The recent increase in interest rates suddenly makes it more attractive to pursue subsidized government interest rates to build broadband. Meeting debt payments is one of the primary hurdles to launching a successful broadband expansion.
We’ve been lucky over the last decade that interest rates have remained historically low. At a few points, the Federal Reserve rate almost got to zero. In a cycle that I’ve seen many times during my career, businesses get so used to low interest rates that they begin believing that interest rates will stay low forever.
But historically, interest rates have risen and dropped in response to changes in the economy. Over the last decade, the federal government made the deliberate decision to keep interest rates lower than where the market would have normally taken them.
But this year, the reemergence of inflation has forced the Federal Reserve to raise its core federal funds rate several times, and it’s up to 2.5% after starting this year at around 0.25%. There are strong indications that the rate might be raised more, although some of the inflationary pressure is starting to ease. The Federal Reserve rate is important because it is the rate at which large banks borrow from the government, and so increases in the Federal Reserve rate translate instantly into higher bank loan rates and ultimately into higher municipal bond rates.
Suddenly, federally subsidized interest rates look attractive again. The primary federally subsidized interest rate for broadband comes from the Rural Utility Service (RUS) which is part of the USDA. The RUS has always had the ability to offer low-interest-rate loans for projects that hit its target profile of bringing broadband infrastructure to rural locations. The agency currently has several billion in available loans at its disposal.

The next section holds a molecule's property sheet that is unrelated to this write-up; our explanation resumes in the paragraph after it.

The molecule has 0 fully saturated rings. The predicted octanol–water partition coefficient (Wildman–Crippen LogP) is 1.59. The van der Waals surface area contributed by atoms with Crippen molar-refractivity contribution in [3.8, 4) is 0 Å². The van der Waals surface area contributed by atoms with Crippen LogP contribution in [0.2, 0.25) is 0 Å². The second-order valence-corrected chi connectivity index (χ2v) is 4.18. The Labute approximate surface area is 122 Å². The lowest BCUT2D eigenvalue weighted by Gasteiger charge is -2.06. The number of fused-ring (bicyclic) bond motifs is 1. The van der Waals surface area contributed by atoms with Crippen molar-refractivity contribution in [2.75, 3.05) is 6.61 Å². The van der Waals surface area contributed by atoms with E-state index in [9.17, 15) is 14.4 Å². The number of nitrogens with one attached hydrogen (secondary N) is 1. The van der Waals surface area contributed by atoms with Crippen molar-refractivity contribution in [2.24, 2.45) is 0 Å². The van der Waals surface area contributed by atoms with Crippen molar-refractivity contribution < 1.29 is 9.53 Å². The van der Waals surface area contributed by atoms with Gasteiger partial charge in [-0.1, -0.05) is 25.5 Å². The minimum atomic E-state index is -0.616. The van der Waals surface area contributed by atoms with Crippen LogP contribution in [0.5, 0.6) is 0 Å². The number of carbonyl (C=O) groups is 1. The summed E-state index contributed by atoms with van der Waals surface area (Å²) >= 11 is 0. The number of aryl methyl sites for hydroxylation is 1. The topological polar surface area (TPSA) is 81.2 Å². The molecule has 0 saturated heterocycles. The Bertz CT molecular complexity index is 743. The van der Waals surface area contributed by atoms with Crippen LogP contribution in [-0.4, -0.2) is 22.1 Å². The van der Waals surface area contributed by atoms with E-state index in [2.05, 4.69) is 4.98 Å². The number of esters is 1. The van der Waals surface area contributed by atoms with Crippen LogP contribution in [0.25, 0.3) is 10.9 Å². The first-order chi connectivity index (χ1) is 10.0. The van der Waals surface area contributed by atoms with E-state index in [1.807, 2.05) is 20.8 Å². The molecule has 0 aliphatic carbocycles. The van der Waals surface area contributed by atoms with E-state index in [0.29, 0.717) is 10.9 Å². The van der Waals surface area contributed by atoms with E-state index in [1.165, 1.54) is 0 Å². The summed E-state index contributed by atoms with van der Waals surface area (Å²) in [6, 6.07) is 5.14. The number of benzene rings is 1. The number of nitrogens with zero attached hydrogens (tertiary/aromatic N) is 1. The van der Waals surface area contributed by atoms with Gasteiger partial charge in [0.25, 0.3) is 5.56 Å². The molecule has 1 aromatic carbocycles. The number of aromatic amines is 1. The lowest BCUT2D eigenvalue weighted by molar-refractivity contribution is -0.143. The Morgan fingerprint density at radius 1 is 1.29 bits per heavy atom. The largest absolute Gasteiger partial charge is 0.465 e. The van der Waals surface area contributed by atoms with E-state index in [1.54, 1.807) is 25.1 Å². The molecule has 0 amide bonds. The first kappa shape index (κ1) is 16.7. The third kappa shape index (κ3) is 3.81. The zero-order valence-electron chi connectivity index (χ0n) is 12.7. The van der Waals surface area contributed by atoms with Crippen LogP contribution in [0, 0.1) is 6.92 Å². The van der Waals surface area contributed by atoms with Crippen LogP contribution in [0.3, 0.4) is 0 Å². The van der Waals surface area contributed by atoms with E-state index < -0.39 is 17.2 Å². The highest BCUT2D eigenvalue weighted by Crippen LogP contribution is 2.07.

There are a few other federal programs that can offer lower rates through loan guarantees. In these situations, a borrower works with a bank, and the loan repayments are guaranteed by a federal agency, which generally translates into a lower interest rate. The HUD 108 program can guarantee loans that are used to build infrastructure in areas with lower-than-average incomes. The SBA 504 Loan Program can guarantee loans to start-up businesses, with half of the loan coming from a bank and half loaned or guaranteed by the SBA. The USDA Business and Industry Guaranteed Loans (B&I) can be used to subsidize loans that spur economic development.
Many ISPs don’t like using federal loans for a number of reasons. Applying for federal loans requires a lot of paperwork and cost to prepare, and the loan approval process is not quick. Federal loans often come with harsher requirements for borrower surety, meaning a borrower often has to pledge the entire business to get the loan. Government loans often don’t mix well with other kinds of financing since the federal loan generally requires first priority for repayment. Federal loans sometimes restrict dividends from the loan project until the loan is retired. Finally, federal loans require more reporting.
But even with all of these restrictions, the lower interest rates start to look attractive when a project doesn’t pencil in at normal bank interest rates. An RUS loan at 2% might be worth all of the extra hassle if market interest rates are 5% or 6%.
I know many ISPs who purposefully weaned themselves from federal loans over the last decade to avoid the extra work and inconvenience. This was relatively painless when there wasn’t a big difference between bank rates and the interest rates offered by federal programs.
We have no way to know if today’s higher interest rates are a temporary blip or if interest rates will stay high and return to the traditional up-and-down fluctuation that has been more historically normal. One of the bets you’re making when you pursue a federal loan is that rates will stay high and that the benefits of the lower rates will provide a long-term advantage. ISPs all over the country are likely doing the math to consider the options, and I’m sure that in many of these deliberations that federal loans are back on the table.